Marcia Schuyler (Chapter 3, page 1 of 7)

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Chapter 3

Marcia stood quivering, trembling. She comprehended all in an instant. David Spafford had come a day earlier than he had been expected, to surprise Kate, and Kate was off having a good time with some one else. He had mistaken her for Kate. Her long dress and her put-up hair had deceived him in the moonlight. She tried to summon some womanly courage, and in her earnestness to make things right she forgot her natural timidity.

"It is not Kate," she said gently; "it is only Marcia. Kate did not know you were coming to-night. She did not expect you till to-morrow. She had to go out,--that is--she has gone with--" the truthful, youthful, troubled sister paused. To her mind it was a calamity that Kate was not present to meet her lover. She should at least have been in the house ready for a surprise like this. Would David not feel the omission keenly? She must keep it from him if she could about Captain Leavenworth. There was no reason why he should feel badly about it, of course, and yet it might annoy him. But he stepped back laughing at his mistake.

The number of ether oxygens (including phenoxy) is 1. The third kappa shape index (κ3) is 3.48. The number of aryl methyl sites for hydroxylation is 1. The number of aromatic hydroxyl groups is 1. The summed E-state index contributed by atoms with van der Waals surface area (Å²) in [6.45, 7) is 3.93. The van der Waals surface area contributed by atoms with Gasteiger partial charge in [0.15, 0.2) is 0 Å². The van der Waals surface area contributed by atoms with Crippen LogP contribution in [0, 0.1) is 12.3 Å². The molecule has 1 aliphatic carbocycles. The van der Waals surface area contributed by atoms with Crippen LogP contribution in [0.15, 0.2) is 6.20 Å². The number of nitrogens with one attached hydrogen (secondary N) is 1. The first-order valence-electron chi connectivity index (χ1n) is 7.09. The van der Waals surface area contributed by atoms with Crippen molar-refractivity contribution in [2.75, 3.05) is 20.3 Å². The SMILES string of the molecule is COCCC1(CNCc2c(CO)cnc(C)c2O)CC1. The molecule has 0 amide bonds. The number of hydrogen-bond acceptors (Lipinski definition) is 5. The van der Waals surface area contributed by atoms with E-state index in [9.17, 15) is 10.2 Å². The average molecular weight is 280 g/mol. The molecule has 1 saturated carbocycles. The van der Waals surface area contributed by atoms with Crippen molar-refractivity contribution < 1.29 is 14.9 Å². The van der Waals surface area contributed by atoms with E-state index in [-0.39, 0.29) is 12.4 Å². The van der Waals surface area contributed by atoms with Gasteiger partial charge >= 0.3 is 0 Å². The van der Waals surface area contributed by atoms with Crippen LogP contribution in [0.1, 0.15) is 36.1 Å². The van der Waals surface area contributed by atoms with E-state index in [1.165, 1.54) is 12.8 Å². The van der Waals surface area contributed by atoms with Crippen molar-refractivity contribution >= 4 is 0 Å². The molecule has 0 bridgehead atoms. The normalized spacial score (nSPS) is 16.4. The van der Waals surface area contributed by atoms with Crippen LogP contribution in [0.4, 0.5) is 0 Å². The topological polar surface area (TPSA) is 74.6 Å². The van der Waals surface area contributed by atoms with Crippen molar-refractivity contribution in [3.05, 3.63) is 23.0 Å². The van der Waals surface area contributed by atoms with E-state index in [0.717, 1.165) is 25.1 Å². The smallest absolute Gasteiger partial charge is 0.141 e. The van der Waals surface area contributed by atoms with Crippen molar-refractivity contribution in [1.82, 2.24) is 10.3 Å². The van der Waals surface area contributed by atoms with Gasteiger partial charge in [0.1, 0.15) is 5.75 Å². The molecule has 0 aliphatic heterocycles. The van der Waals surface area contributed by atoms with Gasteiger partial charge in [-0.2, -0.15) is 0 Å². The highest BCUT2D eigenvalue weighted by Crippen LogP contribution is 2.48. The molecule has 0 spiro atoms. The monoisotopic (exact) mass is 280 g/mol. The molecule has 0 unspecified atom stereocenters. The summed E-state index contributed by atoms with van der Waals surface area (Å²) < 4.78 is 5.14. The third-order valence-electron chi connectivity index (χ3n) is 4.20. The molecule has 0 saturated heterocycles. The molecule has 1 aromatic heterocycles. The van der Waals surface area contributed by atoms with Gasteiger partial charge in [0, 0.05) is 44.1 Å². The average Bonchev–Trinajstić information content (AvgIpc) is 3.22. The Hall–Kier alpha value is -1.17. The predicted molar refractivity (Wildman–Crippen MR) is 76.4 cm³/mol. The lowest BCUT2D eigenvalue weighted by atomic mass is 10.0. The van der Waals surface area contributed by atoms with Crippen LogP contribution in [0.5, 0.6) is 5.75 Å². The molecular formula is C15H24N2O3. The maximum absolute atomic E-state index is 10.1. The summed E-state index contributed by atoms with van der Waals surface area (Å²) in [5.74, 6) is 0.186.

"Why! Marcia, is it you, child? How you have grown! I never should have known you!" said the young man pleasantly. He had always a grave tenderness for this little sister of his love. "Of course your sister did not know I was coming," he went on, "and doubtless she has many things to attend to. I did not expect her to be out here watching for me, though for a moment I did think she was at the gate. You say she is gone out? Then we will go up to the house and I will be there to surprise her when she comes."

Marcia turned with relief. He had not asked where Kate was gone, nor with whom.

The Squire and Madam Schuyler greeted the arrival with elaborate welcome. The Squire like Marcia seemed much annoyed that Kate had gone out. He kept fuming back and forth from the window to the door and asking: "What did she go out for to-night? She ought to have stayed at home!"

But Madam Schuyler wore ample satisfaction upon her smooth brow. The bridegroom had arrived. There could be no further hitch in the ceremonies. He had arrived a day before the time, it is true; but he had not found her unprepared. So far as she was concerned, with a few extra touches the wedding might proceed at once. She was always ready for everything in time. No one could find a screw loose in the machinery of her household.

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